If you have a box of 1970s baseball cards sitting in your attic or basement, you might be wondering if there are any gems in your collection.
Everyone has heard stories of old baseball cards fetching hundreds, if not thousands, of dollars at auction but are there any cards from the 1970s that are worth that much money?
In this article, we will look at whether 1970s baseball cards are worth anything, and if so, which ones?
Baseball Cards Of The 1970s
Let’s begin by looking at the history of baseball cards in the 1970s. During that decade, the majority of baseball cards sold in the traditional wax packs with a stick of bubblegum model were made by Topps.
There were some cards released by Hostess and Kelloggs as well, but the majority of sets were produced by Topps.
The 1970s fits in an odd space when it comes to baseball cards.
The sets of the decade didn’t have the variety and interesting designs that became popular during the 80s and 90s, but the cards aren’t as rare and valuable as the sets of the 50s and 60s, either.
That doesn’t mean that they aren’t valuable, however, as cards in the 70s were produced in much lower numbers than the cards of today, making them rarer and harder to find.
Although baseball was popular in the 70s and has never been unpopular, the decade wasn’t the best for baseball either.
The 70s didn’t have the same star power as the leagues of the 40s and 50s and the so-called Golden Era of baseball ended in the 1960s.
Are Any 1970s Baseball Cards Worth Anything?
The vast majority of baseball cards of any decade are not worth more than a few cents or if you’re lucky, a few dollars.
Cards from the 1970s are no different. However, many kids that would have collected cards during the 1970s are now adults with disposable income and are at the perfect age for collecting cards of childhood nostalgia.
Some individual cards will make you a tidy profit and we will talk about some of those later.
What Makes A 1970s Baseball Card Worth Money?
The condition of a baseball card is always going to have a huge influence on whether a card is worth anything or not and this is especially true of 1970s cards.
By the 1980s, sports card collections started to become more organized.
Even young kids took to displaying their cards in plastic wallets and sleeves and this means that many cards from the 1980s onwards are in near-mint condition.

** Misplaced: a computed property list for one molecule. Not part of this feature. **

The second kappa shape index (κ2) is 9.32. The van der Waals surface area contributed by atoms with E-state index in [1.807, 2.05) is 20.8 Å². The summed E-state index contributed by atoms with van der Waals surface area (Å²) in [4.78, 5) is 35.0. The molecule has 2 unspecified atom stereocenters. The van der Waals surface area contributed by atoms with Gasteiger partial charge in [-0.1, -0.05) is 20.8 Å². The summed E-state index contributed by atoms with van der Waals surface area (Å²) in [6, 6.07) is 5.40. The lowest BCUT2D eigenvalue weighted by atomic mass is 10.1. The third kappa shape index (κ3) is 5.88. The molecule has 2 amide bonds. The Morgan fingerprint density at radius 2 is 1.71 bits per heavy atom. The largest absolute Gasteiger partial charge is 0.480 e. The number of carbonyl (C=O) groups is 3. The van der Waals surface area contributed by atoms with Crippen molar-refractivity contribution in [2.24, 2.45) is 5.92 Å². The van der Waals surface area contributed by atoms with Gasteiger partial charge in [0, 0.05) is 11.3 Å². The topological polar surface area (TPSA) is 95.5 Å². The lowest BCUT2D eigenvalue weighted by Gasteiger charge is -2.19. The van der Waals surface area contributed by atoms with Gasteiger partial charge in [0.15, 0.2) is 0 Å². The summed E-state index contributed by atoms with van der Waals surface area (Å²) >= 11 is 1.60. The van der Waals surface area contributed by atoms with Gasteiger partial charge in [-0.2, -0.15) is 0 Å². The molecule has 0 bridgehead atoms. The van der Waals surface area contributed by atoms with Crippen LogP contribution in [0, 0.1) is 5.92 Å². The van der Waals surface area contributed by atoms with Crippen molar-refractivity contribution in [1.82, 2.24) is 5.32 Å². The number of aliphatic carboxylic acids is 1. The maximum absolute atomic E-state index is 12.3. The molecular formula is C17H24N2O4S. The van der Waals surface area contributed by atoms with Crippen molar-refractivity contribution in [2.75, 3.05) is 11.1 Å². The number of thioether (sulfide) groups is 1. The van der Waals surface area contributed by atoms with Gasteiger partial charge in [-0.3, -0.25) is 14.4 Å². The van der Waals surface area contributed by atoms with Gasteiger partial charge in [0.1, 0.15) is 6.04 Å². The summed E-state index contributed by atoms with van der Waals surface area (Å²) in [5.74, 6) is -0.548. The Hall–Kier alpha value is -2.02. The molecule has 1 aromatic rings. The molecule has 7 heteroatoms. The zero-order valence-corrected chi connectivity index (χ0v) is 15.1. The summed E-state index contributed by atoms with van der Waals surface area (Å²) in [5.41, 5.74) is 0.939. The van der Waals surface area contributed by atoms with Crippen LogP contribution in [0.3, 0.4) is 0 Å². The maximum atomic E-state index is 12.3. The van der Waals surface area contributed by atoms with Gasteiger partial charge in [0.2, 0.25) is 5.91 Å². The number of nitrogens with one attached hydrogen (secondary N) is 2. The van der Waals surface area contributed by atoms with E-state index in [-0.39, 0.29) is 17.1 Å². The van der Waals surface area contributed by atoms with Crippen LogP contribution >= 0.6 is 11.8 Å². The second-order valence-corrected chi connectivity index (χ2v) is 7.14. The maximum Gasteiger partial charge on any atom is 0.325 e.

However, this was not the typical method for storing cards in the 1970s.
Many kids kept their collections instead of disposing of the cards but they typically kept their collections in shoeboxes, tins, or any other storage box they could find.
This means that there are a lot of cards from the 1970s out there, but many of them are not in the condition that collectors want.
If you have cards considered to be low-grade or mid-grade condition cards, you will find a very crowded marketplace where rare cards change hands for decent, but not life-changing, amounts of money.
What Type Of Cards Are Worth The Most Money?
As we stated earlier, the 1970s didn’t have the same variety in the lines of baseball cards that the 1980s had.
The 70s still had rookie cards, however, and like every other decade, these are typically the cards worth the most money.
Rookie cards or Hall of Famers are always a good investment when it comes to baseball cards and the cards of the 70s are no different.
Rookie cards are typically worth more than any other cards because each player only ever has one rookie year. As there is only one year where you can collect these cards, they instantly become rarer and more valuable.
If you have a rookie card of a player that was elected to the Hall of Fame on their first or second ballot, you may well have a valuable card.
There are a few other types of cards from the 70s that you should look out for, too.
Cards from the late careers of legends such as Roberto Clemente or Willie Mays or the prime seasons of Pete Rose, Nolan Ryan, and Johnny Bench can also attract big money.
Valuable 1970s Cards
Here are some of the most valuable cards of the 1970s. They should give you a better idea of which cards in your collection are likely to be worth money.
1971 Topps Bert Blyleven Rookie Card #26
Although a Hall of Famer, it isn’t Blyleven’s record that makes this card as valuable as it is. This card was released in 1971 and is one of a series of cards released with black borders.
This set of cards with black borders is one of the rarest sets of the 1970s and one of the most difficult to find in mint condition.
1971 Topps Dusty Baker, Don Baylor, and Tom Paciorek Rookie Card #709
This is another 1971 card with black borders. This trio of rookie outfielders is valuable due to the black borders and the rarity of the run.
1973 Topps Mike Schmidt, Ron Cey, and John Hilton Rookie Card #615
The only thing better than one rookie on a card is three rookies on a card.
Schmidt is one of the best sluggers in baseball history but unfortunately, he didn’t receive a solo rookie card. Instead, you get this trio of third basemen on a card together.
Unfortunately, most baseball cards from the 1970s are not worth much money. Condition is key with cards from the 1970s as there are so many available on the secondary market in low-grade or mid-grade condition.
Rookie cards of Hall of Famers are the most valuable, but there are also some cards of baseball greats that can sell for decent amounts of money.